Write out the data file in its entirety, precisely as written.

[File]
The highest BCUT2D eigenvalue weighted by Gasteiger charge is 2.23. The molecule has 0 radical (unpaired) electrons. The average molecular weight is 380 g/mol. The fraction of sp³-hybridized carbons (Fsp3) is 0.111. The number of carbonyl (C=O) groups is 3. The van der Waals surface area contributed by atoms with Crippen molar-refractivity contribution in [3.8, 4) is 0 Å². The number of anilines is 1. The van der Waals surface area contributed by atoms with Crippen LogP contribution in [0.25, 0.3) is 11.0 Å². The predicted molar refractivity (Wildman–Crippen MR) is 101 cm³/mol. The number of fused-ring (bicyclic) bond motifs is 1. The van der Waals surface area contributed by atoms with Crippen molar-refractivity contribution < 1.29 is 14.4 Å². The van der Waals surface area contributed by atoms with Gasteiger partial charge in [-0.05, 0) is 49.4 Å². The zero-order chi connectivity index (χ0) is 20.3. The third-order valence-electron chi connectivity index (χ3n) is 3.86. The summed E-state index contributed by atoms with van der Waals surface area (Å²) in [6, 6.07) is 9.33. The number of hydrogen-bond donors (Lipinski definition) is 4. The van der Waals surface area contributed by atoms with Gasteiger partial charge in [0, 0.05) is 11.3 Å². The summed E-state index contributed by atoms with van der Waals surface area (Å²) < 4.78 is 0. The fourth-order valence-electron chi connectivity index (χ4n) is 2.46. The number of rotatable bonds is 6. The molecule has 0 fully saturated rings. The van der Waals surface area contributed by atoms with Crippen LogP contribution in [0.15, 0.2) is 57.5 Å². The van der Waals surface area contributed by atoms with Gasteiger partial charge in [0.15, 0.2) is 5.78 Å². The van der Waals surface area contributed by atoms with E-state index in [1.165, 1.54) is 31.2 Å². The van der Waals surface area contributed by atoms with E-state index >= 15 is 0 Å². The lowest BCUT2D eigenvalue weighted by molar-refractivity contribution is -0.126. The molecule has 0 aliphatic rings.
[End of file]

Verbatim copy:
The highest BCUT2D eigenvalue weighted by Gasteiger charge is 2.23. The molecule has 0 radical (unpaired) electrons. The average molecular weight is 380 g/mol. The fraction of sp³-hybridized carbons (Fsp3) is 0.111. The number of carbonyl (C=O) groups is 3. The van der Waals surface area contributed by atoms with Crippen molar-refractivity contribution in [3.8, 4) is 0 Å². The number of anilines is 1. The van der Waals surface area contributed by atoms with Crippen LogP contribution in [0.25, 0.3) is 11.0 Å². The predicted molar refractivity (Wildman–Crippen MR) is 101 cm³/mol. The number of fused-ring (bicyclic) bond motifs is 1. The van der Waals surface area contributed by atoms with Crippen molar-refractivity contribution < 1.29 is 14.4 Å². The van der Waals surface area contributed by atoms with Gasteiger partial charge in [-0.05, 0) is 49.4 Å². The zero-order chi connectivity index (χ0) is 20.3. The third-order valence-electron chi connectivity index (χ3n) is 3.86. The summed E-state index contributed by atoms with van der Waals surface area (Å²) in [6, 6.07) is 9.33. The number of hydrogen-bond donors (Lipinski definition) is 4. The van der Waals surface area contributed by atoms with Gasteiger partial charge in [0, 0.05) is 11.3 Å². The summed E-state index contributed by atoms with van der Waals surface area (Å²) < 4.78 is 0. The fourth-order valence-electron chi connectivity index (χ4n) is 2.46. The number of rotatable bonds is 6. The molecule has 0 fully saturated rings. The van der Waals surface area contributed by atoms with Crippen LogP contribution in [0.15, 0.2) is 57.5 Å². The van der Waals surface area contributed by atoms with Gasteiger partial charge in [0.15, 0.2) is 5.78 Å². The van der Waals surface area contributed by atoms with E-state index in [1.165, 1.54) is 31.2 Å². The van der Waals surface area contributed by atoms with E-state index >= 15 is 0 Å². The lowest BCUT2D eigenvalue weighted by molar-refractivity contribution is -0.126. The molecule has 0 aliphatic rings.